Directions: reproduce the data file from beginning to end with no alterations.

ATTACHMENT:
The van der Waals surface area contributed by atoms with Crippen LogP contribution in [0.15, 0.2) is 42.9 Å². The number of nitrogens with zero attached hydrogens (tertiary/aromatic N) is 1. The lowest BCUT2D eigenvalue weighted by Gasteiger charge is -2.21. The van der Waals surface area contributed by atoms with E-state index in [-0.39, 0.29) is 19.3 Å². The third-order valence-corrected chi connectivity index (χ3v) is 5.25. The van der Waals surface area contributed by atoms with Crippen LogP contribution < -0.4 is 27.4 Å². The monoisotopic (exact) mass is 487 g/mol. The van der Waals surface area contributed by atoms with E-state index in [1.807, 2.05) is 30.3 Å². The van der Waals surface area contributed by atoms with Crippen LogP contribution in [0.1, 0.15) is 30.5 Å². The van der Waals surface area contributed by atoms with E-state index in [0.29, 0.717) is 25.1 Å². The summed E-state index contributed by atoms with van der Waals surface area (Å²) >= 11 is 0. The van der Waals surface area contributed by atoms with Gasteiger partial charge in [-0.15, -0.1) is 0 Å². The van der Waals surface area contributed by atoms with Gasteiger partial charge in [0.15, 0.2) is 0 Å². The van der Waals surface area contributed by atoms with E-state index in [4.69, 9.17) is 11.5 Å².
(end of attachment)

The van der Waals surface area contributed by atoms with Crippen LogP contribution in [0.15, 0.2) is 42.9 Å². The number of nitrogens with zero attached hydrogens (tertiary/aromatic N) is 1. The lowest BCUT2D eigenvalue weighted by Gasteiger charge is -2.21. The van der Waals surface area contributed by atoms with E-state index in [-0.39, 0.29) is 19.3 Å². The third-order valence-corrected chi connectivity index (χ3v) is 5.25. The van der Waals surface area contributed by atoms with Crippen LogP contribution < -0.4 is 27.4 Å². The monoisotopic (exact) mass is 487 g/mol. The van der Waals surface area contributed by atoms with E-state index in [1.807, 2.05) is 30.3 Å². The van der Waals surface area contributed by atoms with Crippen LogP contribution in [0.1, 0.15) is 30.5 Å². The van der Waals surface area contributed by atoms with E-state index in [0.29, 0.717) is 25.1 Å². The summed E-state index contributed by atoms with van der Waals surface area (Å²) >= 11 is 0. The van der Waals surface area contributed by atoms with Gasteiger partial charge in [-0.15, -0.1) is 0 Å². The van der Waals surface area contributed by atoms with Gasteiger partial charge in [0.15, 0.2) is 0 Å². The van der Waals surface area contributed by atoms with E-state index in [4.69, 9.17) is 11.5 Å².